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July 25, 2005

Emasculating Nonproliferation


by Gordon Prather

Perhaps President Bush had decided even before taking office to replace the existing nuke-proliferation-prevention regime – largely our creation – because the regime no longer automatically did our bidding.

In particular, when the Security Council discovered in the immediate aftermath of the Gulf War that Iraq had been attempting to enrich uranium for use in nukes, the International Atomic Energy (IAEA) Action Team on Iraq – which reported directly to the Security Council – was asked to develop and execute a plan "for the destruction, removal, or rendering harmless as appropriate of all nuclear-weapons-usable material or any subsystems or components or any research, development, support, or manufacturing facilities related to the above."

To the consternation of President Clinton – who was determined to effect "regime change" on Iraq – IAEA Director-General Mohamed ElBaradei reported to the Security Council in 1998 that there "were no indications that there remains in Iraq any physical capability for the production of amounts of weapons-usable nuclear material of any practical significance."

You see, the key to preventing nuke proliferation is the international control of the production, processing, transformation, and disposition of certain nuclear materials. A principal function of the IAEA – established in 1957 – is

"To establish and administer safeguards designed to ensure that special fissionable and other materials, services, equipment, facilities, and information made available by the Agency or at its request or under its supervision or control are not used in such a way as to further any military purpose."

When the IAEA's inspectors report noncompliance with a safeguards agreement, the IAEA Board of Directors can then decide – by a two-thirds majority – whether or not the "noncompliance" furthers "any military purpose" and should be reported to the UN Security Council for possible action.

The Treaty on Nonproliferation of Nuclear Weapons of 1970 took advantage of the existing IAEA verification and reporting mechanism, requiring each no-nuke signatory to the treaty to enter into a bilateral safeguards agreement with the IAEA "with a view to preventing diversion of nuclear energy from peaceful uses to nuclear weapons."

So the IAEA verifies nonproliferation by importers of special nuclear materials, services, equipment, facilities, and information. What about exporters?

Enter the Nuclear Suppliers Group.

Established in 1974, the 40-plus member NSG was created because the 1974 test by India – not then, or now, an NPT signatory – of a nuclear device demonstrated that "especially designed or prepared" nuclear technology as identified by the NPT, transferred for peaceful purposes to non-NPT signatories, could be misused.

NSG "Guidelines for Nuclear Transfer" have long required the acceptance by the recipient state – NPT signatory or not – of IAEA safeguards on certain imported items.

But, as a consequence of what the IAEA found in Iraq in the aftermath of the Gulf War, the NSG soon promulgated new guidelines.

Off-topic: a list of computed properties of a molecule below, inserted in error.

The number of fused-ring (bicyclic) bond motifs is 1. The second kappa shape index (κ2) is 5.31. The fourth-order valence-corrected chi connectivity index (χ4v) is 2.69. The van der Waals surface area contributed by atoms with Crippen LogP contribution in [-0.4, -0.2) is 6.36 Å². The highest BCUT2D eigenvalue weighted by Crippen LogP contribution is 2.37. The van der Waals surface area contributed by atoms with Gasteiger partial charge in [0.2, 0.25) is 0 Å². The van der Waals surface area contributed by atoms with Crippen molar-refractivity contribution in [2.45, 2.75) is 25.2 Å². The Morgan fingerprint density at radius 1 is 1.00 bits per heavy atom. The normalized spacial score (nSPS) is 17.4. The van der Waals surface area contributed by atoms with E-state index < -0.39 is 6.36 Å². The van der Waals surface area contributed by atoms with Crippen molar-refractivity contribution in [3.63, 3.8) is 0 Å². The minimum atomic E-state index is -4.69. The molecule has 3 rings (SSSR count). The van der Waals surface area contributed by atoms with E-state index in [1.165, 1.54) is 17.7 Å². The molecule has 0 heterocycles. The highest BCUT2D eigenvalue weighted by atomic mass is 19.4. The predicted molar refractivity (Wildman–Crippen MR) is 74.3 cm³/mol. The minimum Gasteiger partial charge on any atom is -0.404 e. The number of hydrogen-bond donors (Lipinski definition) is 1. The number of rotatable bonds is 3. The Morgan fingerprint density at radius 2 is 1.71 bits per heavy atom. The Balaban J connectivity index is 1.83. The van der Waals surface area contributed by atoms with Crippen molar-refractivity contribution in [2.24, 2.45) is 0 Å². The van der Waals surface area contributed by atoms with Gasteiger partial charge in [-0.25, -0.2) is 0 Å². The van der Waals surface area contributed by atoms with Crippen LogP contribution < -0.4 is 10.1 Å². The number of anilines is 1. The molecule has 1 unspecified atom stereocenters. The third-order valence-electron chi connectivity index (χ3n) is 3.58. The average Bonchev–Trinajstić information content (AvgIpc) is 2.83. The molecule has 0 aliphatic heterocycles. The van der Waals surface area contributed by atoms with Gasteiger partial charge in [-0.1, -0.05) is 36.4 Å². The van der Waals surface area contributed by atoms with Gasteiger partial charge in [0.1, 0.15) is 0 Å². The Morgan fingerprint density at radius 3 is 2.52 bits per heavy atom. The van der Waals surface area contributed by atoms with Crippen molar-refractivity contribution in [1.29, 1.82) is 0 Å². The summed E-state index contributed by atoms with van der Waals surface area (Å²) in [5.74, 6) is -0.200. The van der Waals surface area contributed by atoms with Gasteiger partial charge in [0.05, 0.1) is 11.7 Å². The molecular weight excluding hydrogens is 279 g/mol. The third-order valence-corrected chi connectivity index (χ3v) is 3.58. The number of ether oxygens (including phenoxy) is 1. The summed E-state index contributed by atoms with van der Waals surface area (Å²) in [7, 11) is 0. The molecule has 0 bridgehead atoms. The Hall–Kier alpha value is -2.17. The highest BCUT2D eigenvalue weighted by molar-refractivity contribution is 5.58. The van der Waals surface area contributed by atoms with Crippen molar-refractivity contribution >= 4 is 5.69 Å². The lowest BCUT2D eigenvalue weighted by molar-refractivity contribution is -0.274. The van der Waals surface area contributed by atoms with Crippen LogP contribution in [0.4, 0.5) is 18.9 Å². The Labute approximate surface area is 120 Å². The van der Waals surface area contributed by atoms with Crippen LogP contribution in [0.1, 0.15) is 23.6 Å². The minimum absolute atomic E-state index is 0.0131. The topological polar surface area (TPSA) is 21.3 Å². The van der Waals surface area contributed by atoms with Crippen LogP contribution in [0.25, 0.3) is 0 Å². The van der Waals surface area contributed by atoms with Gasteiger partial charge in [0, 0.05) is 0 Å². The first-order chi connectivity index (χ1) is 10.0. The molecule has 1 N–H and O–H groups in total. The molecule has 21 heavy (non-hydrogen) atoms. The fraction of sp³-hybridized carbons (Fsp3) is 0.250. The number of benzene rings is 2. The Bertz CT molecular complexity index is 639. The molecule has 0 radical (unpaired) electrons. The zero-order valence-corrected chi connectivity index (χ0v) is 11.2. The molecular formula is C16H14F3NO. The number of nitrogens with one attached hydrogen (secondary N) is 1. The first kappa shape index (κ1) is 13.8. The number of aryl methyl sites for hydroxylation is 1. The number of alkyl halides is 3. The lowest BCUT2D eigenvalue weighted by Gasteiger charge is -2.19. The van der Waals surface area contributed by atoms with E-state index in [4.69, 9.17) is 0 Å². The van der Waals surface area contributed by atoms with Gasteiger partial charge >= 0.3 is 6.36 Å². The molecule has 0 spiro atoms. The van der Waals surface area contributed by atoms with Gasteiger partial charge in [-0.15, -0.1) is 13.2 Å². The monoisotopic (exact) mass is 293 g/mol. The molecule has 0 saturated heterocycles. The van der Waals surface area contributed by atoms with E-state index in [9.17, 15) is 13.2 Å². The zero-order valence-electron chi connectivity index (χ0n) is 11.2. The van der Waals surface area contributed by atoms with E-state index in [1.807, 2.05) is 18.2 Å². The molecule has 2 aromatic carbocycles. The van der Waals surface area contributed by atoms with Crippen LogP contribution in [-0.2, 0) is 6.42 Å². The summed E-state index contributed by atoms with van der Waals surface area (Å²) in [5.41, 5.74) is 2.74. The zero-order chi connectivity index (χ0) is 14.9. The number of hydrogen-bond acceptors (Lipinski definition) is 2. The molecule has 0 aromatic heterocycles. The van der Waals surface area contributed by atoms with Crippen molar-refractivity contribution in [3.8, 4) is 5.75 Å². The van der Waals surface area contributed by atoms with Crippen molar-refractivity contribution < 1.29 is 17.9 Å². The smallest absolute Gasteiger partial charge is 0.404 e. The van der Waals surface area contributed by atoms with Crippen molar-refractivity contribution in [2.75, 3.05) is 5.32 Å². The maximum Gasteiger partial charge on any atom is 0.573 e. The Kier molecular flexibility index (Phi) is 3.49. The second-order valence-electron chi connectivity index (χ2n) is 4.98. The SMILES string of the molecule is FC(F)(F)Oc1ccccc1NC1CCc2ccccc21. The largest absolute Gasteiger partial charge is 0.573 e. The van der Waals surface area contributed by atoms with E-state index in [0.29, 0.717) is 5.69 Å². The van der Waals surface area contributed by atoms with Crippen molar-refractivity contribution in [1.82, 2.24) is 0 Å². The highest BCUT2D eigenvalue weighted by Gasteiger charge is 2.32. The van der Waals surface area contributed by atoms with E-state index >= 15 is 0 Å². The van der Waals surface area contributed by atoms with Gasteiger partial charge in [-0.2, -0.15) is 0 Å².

Since 1992, if India or Pakistan or Israel, for example, seek to acquire "special fissionable and other materials, services, equipment, and facilities" – such as nuclear power plants or fuel therefor – from any NSG member, NSG guidelines require that the member require them to subject all of their nuclear programs – not just their civilian nuclear programs – to a full-scope intrusive IAEA safeguards agreement.

All Indian nuclear programs – civilian or otherwise!

Hence, the enforcement mechanism for preventing nuke proliferation by importers is provided by the IAEA statute, and the enforcement mechanism for preventing nuke proliferation by exporters is provided by the coordinated export controls of NSG members themselves.

President Bush is proposing to emasculate the IAEA-NPT-NSG nuke-proliferation-prevention regime.

Bush announced this week that "as a responsible state with advanced nuclear technology, India should acquire the same benefits and advantages as other such states."

Translation? Even though India has refused to sign the NPT, India should nevertheless "acquire the same benefits and advantages" that the IAEA-NPT-NSG regime bestows on the U.S., UK, France, Russia, and China!

Since current U.S. law specifically prohibits that, Bush said he would ask Congress to "adjust" those laws, repealing among other things the Nuclear Nonproliferation Act of 1994 and certain provisions of the Atomic Energy Act of 1954.

Bush also promised to work to "adjust international regimes" to enable – among other things – the "expeditious consideration of fuel supplies for safeguarded nuclear reactors at Tarapur."

Until this week, Bush had done everything in his power to prevent the Russians from supplying that fuel.

Now Bush is going to supply it himself, and will not require – as NSG guidelines do – India to subject all its nuclear programs to the IAEA-NPT-NSG nuke-proliferation-prevention regime.

Will Pakistan be next?

Or Israel?


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Physicist James Gordon Prather has served as a policy implementing official for national security-related technical matters in the Federal Energy Agency, the Energy Research and Development Administration, the Department of Energy, the Office of the Secretary of Defense and the Department of the Army. Dr. Prather also served as legislative assistant for national security affairs to U.S. Sen. Henry Bellmon, R-Okla. -- ranking member of the Senate Budget Committee and member of the Senate Energy Committee and Appropriations Committee. Dr. Prather had earlier worked as a nuclear weapons physicist at Lawrence Livermore National Laboratory in California and Sandia National Laboratory in New Mexico.

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